American Jewish leaders yesterday generally welcomed the idea of returning U.S. troops to Lebanon and called for the speedy withdrawal of all foreign forces from that country. Some said Israel should withdraw immediately from Beirut as requested by President Reagan.
The Jewish leaders unanimously expressed horror and revulsion at what one group termed the "cold-blooded murder" of Palestinians in refugee camps in West Beirut over the weekend, and several said Israel bears some responsibility for the killings by failing to enforce law and order after occupying West Beirut.
Most Jewish spokesmen contacted expressed support for an investigation by the Israeli government into how the massacre took place and agreed that "those responsible be brought swiftly to justice," as the Union of American Hebrew Congregations put it in a statement.
Henry Siegman, national executive director of the 50,000 member American Jewish Congress, also demanded that Israel "sever all of its ties with the murderous Christian militias responsible for this outrage.
"If Israel's abhorrence of the Palestine Liberation Organization (PLO) is to continue to have moral credibility then it must treat those responsible for this atrocity with the same abhorrence," Siegman said.
Siegman was backed in this view by Alexander M. Schindler, president of the Union of American Hebrew Congregations, who said Israel must "sever relations with any Lebanese force found guilty of this foul deed."
Up to now Israel has seen the Christian militias as allies in its struggle to impose a stable, pro-Israel government in its northern neighbor.
Siegman, in the most critical remarks, said in an interview that he supported the return of U.S. troops to Beirut, and the withdrawal of Israel from that city because "Israel has no business playing the role of restorer of Lebanon's stability; they should not be the policemen of the Middle East."
While the Jewish community both in Washington and around the country appears divided over Israel's responsibility for the massacre of the Palestinian civilians, a number of spokesmen said yesterday that Israel could not avoid bearing part of the blame even if only by omission.
"All nations -- Lebanese Christians, Lebanese Muslims, Palestinian terrorists, Syrians and Israelis, now embroiled in the conflict share a certain amount of guilt" for the massacre, said Rabbi Joshua O. Haberman, president of the Washington Board of Rabbis, which represents about 80 area Jewish rabbis.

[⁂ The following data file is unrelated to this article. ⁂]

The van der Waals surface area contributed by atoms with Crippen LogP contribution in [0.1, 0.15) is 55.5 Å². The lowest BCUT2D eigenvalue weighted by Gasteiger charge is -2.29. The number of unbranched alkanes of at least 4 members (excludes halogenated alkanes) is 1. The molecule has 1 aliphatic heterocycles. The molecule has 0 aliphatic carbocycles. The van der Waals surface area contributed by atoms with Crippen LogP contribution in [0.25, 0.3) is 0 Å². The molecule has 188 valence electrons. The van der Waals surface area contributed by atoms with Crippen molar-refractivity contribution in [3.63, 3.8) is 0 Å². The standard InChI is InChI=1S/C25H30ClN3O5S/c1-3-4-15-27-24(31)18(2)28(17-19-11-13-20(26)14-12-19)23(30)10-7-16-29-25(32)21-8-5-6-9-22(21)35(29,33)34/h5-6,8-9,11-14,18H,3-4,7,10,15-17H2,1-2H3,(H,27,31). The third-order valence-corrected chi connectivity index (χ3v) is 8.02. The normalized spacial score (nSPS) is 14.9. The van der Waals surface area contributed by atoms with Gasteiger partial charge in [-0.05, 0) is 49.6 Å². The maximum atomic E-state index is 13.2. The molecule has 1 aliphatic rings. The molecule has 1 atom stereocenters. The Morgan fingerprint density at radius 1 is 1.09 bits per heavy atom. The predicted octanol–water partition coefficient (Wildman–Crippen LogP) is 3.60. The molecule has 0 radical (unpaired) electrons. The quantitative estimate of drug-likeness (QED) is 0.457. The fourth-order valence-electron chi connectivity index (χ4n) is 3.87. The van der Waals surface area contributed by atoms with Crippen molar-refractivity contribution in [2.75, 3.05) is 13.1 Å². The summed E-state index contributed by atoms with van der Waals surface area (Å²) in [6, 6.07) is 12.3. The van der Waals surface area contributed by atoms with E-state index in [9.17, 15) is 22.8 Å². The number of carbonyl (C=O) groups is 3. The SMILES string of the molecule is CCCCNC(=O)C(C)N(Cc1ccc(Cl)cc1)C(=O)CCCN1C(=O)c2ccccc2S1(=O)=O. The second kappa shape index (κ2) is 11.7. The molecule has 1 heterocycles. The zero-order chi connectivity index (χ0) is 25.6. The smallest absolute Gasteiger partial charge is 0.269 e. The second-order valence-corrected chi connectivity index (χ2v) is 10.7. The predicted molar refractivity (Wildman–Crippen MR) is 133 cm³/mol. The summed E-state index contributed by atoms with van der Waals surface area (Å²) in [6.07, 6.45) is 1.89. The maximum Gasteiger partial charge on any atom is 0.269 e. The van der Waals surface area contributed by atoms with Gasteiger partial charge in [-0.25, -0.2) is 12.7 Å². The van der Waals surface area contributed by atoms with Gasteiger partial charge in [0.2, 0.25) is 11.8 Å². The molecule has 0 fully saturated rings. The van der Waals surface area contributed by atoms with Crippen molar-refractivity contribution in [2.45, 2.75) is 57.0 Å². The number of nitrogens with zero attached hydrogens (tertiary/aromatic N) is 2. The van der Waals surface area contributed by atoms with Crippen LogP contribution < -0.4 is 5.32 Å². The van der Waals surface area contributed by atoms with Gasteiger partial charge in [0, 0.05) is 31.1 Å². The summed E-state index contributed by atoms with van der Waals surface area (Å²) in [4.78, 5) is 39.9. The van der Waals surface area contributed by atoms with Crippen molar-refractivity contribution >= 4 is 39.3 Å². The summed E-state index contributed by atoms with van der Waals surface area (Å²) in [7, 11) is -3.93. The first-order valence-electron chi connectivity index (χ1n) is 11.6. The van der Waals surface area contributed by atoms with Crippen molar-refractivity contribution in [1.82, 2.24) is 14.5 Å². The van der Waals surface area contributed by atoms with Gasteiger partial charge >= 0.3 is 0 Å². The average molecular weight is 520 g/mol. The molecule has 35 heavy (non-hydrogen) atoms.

"Because Israel assumed responsibility by moving into Beirut, therefore it owes an answer as to why it exercised such bad judgment in allowing Christian militias to enter the Palestinian camps," Siegman said. "It is important to distinguish between guilt and responsibility. I do not believe Israel shares in the guilt; however they do share in some responsibility."
Rabbi Arthur Hertzberg, a former president of the American Jewish Congress and long-time critic of the government of Prime Minister Menachem Begin, said, "It was at worst, carelessness or misunderstanding of the real nature of the situation." He called on Begin and and Defense Minister Ariel Sharon to resign, adding: "They accepted the responsibility as policemen and they failed in responsibility. In any decent democratic society, if you fail in your responsibility, you resign."
Some Jewish leaders, however, denied that Israel bears any responsibility for the massacre.
Rabbi Joseph B. Glaser, the New York-based executive vice president of the Central Conference of American Rabbis, said, "It is a cruel, horrible and ironic thing that Israel should be weighed down with any kind of responsibility for this . . . I don't think that you can say that because Israel failed to close all the gaps and keep these people out, that they can be held responsible."
Glaser and Julius Berman, chairman of the Conference of Presidents of Major American Jewish Organizations, said the massacre was a result of the "epidemic nature of terrorism" and criticized Pope John Paul for receiving PLO chairman Yasser Arafat.
One leader of the Washington Jewish community who asked for anonymity said he believed the weekend killings will further contribute to the privately voiced sentiment among a section of Jewish leadership that "Menachem Begin may have one great service to perform for the Jewish people -- to resign." However, he stressed that this sentiment is not widespread enough that spokesmen feel compelled to express it publicly.
B'nai B'rith's international president Jack Spitzer said his organization supports the "elimination of private militias and the withdrawal, as soon as possible, of all non-Lebanese forces" from Lebanon. Spitzer would not lay any blame on Israel for the massacre anymore than he would "blame a city police force for murder."
The American Jewish Committee said it was "shocked at the atrocities committed in Palestinian camps in Beirut over the weekend and we grieve for the victims." In a statement, it called upon the U.S. to speed the departure of all foreign armies and to work towards the restoration of civil order" in Lebanon.
Hyman Bookbinder, the committee's Washington representative, added, "That would include the judicious use of American forces again."
Only a few Jewish leaders yesterday questioned the value of an investigation into how those who committed the slaughter were able to get past Israeli forces surrounding the camps. Haberman said his board feels "it is pointless to quibble about the exact proportion of responsibility" among all the feuding groups. And B'nai B'rith's Spitzer raised the issue of whether results of the investigation would be accepted.
"Would you accept as impartial and factual an investigation by the Israeli government?" he asked.